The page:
“Today’s initiated activity [.. refers to unlawful disclosure of inside information and aggravated swindling.” On top of the reported 135bn cash flows for high risk non resident clients in the Baltics.

Also one of the flags for this sort of thing are PEPs or Politically Exposed Persons where banks have or rather should have very strict rules for obvious reasons and yet there was this. Johannes again in the next two quotes.

SVT reported that ex-Ukraine boss Yanukovych used a Swed Baltic account to transfer money out of Ukraine in 2011 ($4m…) How on earth can that not raise a GIGANTIC red flag ??? Seriously ???? When I see all the admin nightmare that comes with being a PEP…

For those unaware all such clients are only approved after due dilligence although we are supposed to believe that someone failed to spot the new client was the President of the Ukraine. Also if we switch to the share price plunge I looked at above apparently then some being ahead of the game is just find.

But really the absolute TOP story is this: reportedly (Dagens Nyheter) the bank told its 15 largest shareholders about the SVT broadcast on AML… two days ahead !! And now the bank says it was not insider information 🤣🤣

Those having something of a sense of deja vu about all this might be thinking of February 19th last year.

The Financial and Capital Markets Commission (FCMC) has imposed a moratorium on ABLV Bank, following a request by the European Central Bank (ECB). This means that temporarily, and until further notice, a prohibition of all payments by ABLV Bank on its financial liabilities has been imposed, and is now in effect.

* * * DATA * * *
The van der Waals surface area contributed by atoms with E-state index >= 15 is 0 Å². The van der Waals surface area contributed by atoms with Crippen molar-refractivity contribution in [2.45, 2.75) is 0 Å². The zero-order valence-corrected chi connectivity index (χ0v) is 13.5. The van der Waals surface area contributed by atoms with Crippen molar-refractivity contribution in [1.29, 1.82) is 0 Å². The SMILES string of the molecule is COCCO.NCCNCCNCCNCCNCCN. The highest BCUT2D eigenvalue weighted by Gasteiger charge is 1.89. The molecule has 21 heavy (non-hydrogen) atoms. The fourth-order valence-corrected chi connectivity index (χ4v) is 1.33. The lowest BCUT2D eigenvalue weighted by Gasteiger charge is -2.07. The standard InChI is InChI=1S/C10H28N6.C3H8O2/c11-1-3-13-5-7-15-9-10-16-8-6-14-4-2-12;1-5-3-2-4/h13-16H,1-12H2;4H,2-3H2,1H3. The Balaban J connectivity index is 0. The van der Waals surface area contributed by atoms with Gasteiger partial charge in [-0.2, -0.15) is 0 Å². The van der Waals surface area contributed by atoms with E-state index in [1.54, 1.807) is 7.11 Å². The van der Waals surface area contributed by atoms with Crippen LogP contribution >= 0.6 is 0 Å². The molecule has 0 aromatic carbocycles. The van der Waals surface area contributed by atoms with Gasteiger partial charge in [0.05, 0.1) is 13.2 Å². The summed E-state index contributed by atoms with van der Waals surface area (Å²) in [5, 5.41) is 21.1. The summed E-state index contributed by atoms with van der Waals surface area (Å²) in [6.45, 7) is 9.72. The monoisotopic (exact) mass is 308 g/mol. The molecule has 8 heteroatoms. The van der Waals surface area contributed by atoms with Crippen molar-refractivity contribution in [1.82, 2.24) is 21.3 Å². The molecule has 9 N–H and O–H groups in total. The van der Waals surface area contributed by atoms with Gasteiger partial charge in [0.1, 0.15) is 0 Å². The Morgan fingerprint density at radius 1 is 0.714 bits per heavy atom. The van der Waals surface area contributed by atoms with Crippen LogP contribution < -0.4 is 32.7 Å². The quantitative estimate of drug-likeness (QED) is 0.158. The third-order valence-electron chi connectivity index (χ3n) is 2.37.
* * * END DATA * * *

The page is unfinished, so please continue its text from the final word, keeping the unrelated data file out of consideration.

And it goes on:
Another money laundering problem and yet again one where the US authorities opened up the can of worms. Also the problems went as high as the central bank itself.

Latvian authorities prepared to explain the detention of ECB Governing Council member Ilmars Rimsevics by the anti-graft bureau in a weekend of activity culminating in the early-Monday imposition of a payment moratorium on the nation’s third-largest bank.

Comment

There are a lot of strands which collide here but the “war on cash” theme is rammed home by the fact that the ECB is on its case as it “could” cause illicit activity whereas banks that have done so get overlooked for quite some time. Care is needed as such activity crosses borders by definition and many of the activities highlighted above took place before the ECB was fully in charge as the Baltic countries joined the Euro more recently. But there is supposed to be an accession programme which should be including due diligence on banking activities. After all in the case of Latvia this ended up exceeding its annual economic output or GDP! Also it is the US authorities rather than the European ones who start the policing ball rolling.

Each saga involves misrepresentation and obfuscation from the directors of the bank or banks involved followed by ever larger numbers.

Moving onto happier news for the ECB this morning’s money supply release provided a bit of relief.

Annual growth rate of narrower monetary aggregate M1, comprising currency in circulation and overnight deposits, increased to 6.6% in February from 6.2% in January.

Which led straight to this as there was a minor change in M2 but essentially M1 flowed into this.

Annual growth rate of broad monetary aggregate M3 increased to 4.3% in February 2019 from 3.8% in January.

So things did not get worse and in effect in narrow money terms we went back to December. Perhaps the better numbers from France I looked at on Tuesday helped. Thus we can expect Euro area economic growth to be slow but for there to be some overall.

The Investing Channel